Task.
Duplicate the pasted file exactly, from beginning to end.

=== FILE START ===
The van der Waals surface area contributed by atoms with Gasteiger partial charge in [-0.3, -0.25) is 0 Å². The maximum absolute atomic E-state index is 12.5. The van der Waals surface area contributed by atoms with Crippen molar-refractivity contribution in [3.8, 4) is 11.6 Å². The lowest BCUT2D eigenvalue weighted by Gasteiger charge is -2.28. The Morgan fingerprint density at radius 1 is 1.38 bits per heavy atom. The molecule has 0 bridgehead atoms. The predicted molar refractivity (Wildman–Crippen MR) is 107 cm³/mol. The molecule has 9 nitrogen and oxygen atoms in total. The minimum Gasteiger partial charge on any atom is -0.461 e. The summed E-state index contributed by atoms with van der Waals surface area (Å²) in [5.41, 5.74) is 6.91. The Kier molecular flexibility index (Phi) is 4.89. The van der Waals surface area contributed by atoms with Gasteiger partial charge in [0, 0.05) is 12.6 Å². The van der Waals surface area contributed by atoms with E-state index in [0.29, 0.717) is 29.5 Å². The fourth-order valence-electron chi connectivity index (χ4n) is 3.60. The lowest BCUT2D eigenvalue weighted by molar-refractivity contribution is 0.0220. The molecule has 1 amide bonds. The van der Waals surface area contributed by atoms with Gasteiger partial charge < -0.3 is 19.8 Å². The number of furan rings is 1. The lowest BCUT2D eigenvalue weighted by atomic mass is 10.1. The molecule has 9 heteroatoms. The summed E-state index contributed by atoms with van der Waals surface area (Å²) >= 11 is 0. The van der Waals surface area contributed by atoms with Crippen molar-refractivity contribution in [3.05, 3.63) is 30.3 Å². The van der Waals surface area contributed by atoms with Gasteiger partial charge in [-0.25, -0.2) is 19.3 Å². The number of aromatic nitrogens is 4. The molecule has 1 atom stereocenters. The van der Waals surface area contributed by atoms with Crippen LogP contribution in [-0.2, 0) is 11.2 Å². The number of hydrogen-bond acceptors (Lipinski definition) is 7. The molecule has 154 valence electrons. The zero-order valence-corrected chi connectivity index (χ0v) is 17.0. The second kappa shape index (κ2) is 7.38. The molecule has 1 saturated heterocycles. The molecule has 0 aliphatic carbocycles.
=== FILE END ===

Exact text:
The van der Waals surface area contributed by atoms with Gasteiger partial charge in [-0.3, -0.25) is 0 Å². The maximum absolute atomic E-state index is 12.5. The van der Waals surface area contributed by atoms with Crippen molar-refractivity contribution in [3.8, 4) is 11.6 Å². The lowest BCUT2D eigenvalue weighted by Gasteiger charge is -2.28. The Morgan fingerprint density at radius 1 is 1.38 bits per heavy atom. The molecule has 0 bridgehead atoms. The predicted molar refractivity (Wildman–Crippen MR) is 107 cm³/mol. The molecule has 9 nitrogen and oxygen atoms in total. The minimum Gasteiger partial charge on any atom is -0.461 e. The summed E-state index contributed by atoms with van der Waals surface area (Å²) in [5.41, 5.74) is 6.91. The Kier molecular flexibility index (Phi) is 4.89. The van der Waals surface area contributed by atoms with Gasteiger partial charge in [0, 0.05) is 12.6 Å². The van der Waals surface area contributed by atoms with E-state index in [0.29, 0.717) is 29.5 Å². The fourth-order valence-electron chi connectivity index (χ4n) is 3.60. The lowest BCUT2D eigenvalue weighted by molar-refractivity contribution is 0.0220. The molecule has 1 amide bonds. The van der Waals surface area contributed by atoms with Gasteiger partial charge < -0.3 is 19.8 Å². The number of furan rings is 1. The lowest BCUT2D eigenvalue weighted by atomic mass is 10.1. The molecule has 9 heteroatoms. The summed E-state index contributed by atoms with van der Waals surface area (Å²) >= 11 is 0. The van der Waals surface area contributed by atoms with Crippen molar-refractivity contribution in [3.05, 3.63) is 30.3 Å². The van der Waals surface area contributed by atoms with Gasteiger partial charge in [-0.25, -0.2) is 19.3 Å². The number of aromatic nitrogens is 4. The molecule has 1 atom stereocenters. The van der Waals surface area contributed by atoms with Crippen LogP contribution in [-0.2, 0) is 11.2 Å². The number of hydrogen-bond acceptors (Lipinski definition) is 7. The molecule has 154 valence electrons. The zero-order valence-corrected chi connectivity index (χ0v) is 17.0. The second kappa shape index (κ2) is 7.38. The molecule has 1 saturated heterocycles. The molecule has 0 aliphatic carbocycles.